# Balancing long, short-term goals

May 9, 2005 1:00 AM

I remember years ago when I was first introduced to video poker. My dad — a physicist by trade —and I constantly argued about how to play the game. He told me to go out and buy all the things on the shelves the so-called gurus of the game had to offer, and then come back to him for any questions.

You see, he lived in Las Vegas, and as a local retiree with a vast mathematical back ground, he felt he knew it all when it came to playing the game in the casinos. Like all locals, however, he only won on the few occasions where he got lucky — which wasn’t much.

But one thing he didn’t consider when he put me on his path was the fact that I had at least as much mathematics in my back ground as did he, and he did not raise a dummy. Sure, I went out and did what he said to do, I read all the theories and math model rhetoric, and I studied and practiced until the cows came home.

Then I even began to believe all the nonsense the others were selling, and went off on my own little crusade to beat the heck out of the video poker machines. I took advantage of all the casinos had to offer, and I felt I knew the secret to beating them at their own game.

That was in 1990. Nearly seven years later, a roomful of casino junk in hand, having been the recipient of hundreds of free rooms as well as even more gourmet meals, and most importantly — around \$250,000 less in my bank account — I finally woke up from a very bad dream. But I woke up on the right side of the bed. I developed my own winning play strategy, I put it through many tests, and I have been successful with it ever since.

I’m actually to the point now that if I say I’d like to win a thousand dollars, nearly nine times out of ten I know I will do just that. But that does perplex the mathematicians no end.

I came to understand that the only true way to be a consistent winner in video poker was by approaching it as if each visit was a short-term session. While the math geeks keep on saying there’s no difference because all the short-terms simply add up into one long-term, I keep on winning and going home to enjoy it.

When I came out with my book The Undeniable Truth About Video Poker over four years ago, I was met with an array of skepticism and blinded reviews from regular players and famous names alike. They all said that with my approach, I’d be long gone in short order.

Today, after having made a living from playing the game like no one else has, I continue on — and with a following of thousands who now understand my message: no one will ever win consistently chasing perfection over the indefinable long term.

It simply is impossible. To do so would put every casino out of business, as it is only THEY who reap all advantages of the long-term. Sure, we have several folks out there selling paraphernalia and services and whatever will take in a buck, who claim to win using the methods that they sell. And certainly, extreme over-valuation of comps and gifts and freebies of all sorts play a major part in that ”˜advertisement’.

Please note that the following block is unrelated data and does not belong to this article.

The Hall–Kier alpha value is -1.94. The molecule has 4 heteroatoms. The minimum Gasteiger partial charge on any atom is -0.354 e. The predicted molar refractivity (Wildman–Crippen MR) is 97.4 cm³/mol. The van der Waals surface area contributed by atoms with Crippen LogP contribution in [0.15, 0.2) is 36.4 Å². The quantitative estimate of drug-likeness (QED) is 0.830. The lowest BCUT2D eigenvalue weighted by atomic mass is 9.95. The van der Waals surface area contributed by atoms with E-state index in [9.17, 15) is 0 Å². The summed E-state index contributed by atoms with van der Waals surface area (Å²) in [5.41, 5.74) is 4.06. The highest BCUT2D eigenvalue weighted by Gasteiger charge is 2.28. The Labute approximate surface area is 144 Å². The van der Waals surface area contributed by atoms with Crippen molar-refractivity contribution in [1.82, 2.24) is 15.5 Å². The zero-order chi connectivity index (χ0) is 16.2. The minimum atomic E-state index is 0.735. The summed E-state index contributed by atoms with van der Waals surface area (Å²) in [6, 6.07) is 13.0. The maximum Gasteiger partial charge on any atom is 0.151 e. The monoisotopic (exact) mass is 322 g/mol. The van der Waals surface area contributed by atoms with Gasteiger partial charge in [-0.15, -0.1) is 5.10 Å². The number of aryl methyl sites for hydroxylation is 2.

Let’s look at it this way: I do not sell trinkets that are meant to create a make-believe feel-good position out of losers, I have my five winning play strategies listed clearly on my site www.vptruth.com and available to everyone for free, my site advertises only my two books and does not ask for the visitor’s credit card number at every turn, I have no need to clutter my site with annoying pop-up ads and numerous ads for on-line casinos/casino bonuses because I make my money playing video poker, and I am the ONLY professional player who routinely meets with inquisitive players — again, free of charge — that want to learn how to play to win.

Why do I do all this at my expense while nobody else at any level of casino gaming does not? Take a guess. The point here is that I understand the short-term, and I understand just how to handle any good luck that comes my way. Winning happens to most everyone who plays, only mostly everyone who wins shovels it all right on back into the machines.

What’s wrong with the expert-play/long-term theory when all the gurus use mathematics to prove that it works on paper? For one thing, they like to call themselves advantage players yet the true advantage always is on the side of the casino. You can’t beat casinos at their own game. Everyone should know that — especially seasoned players.

At the end of the day, everyone who plays to win should eventually realize that we all play in short-term bursts, and if we don’t simply sit there for hours on end and play the same denomination, i.e., if we play with a reasonable plan — we will almost always win. Being a slave to the casino and playing exactly as they want us to, such as chasing the unattainable long-term and/or being roped in to their every promotion, we will almost always win. Are you a winner or a loser? The best part is it’s up to you.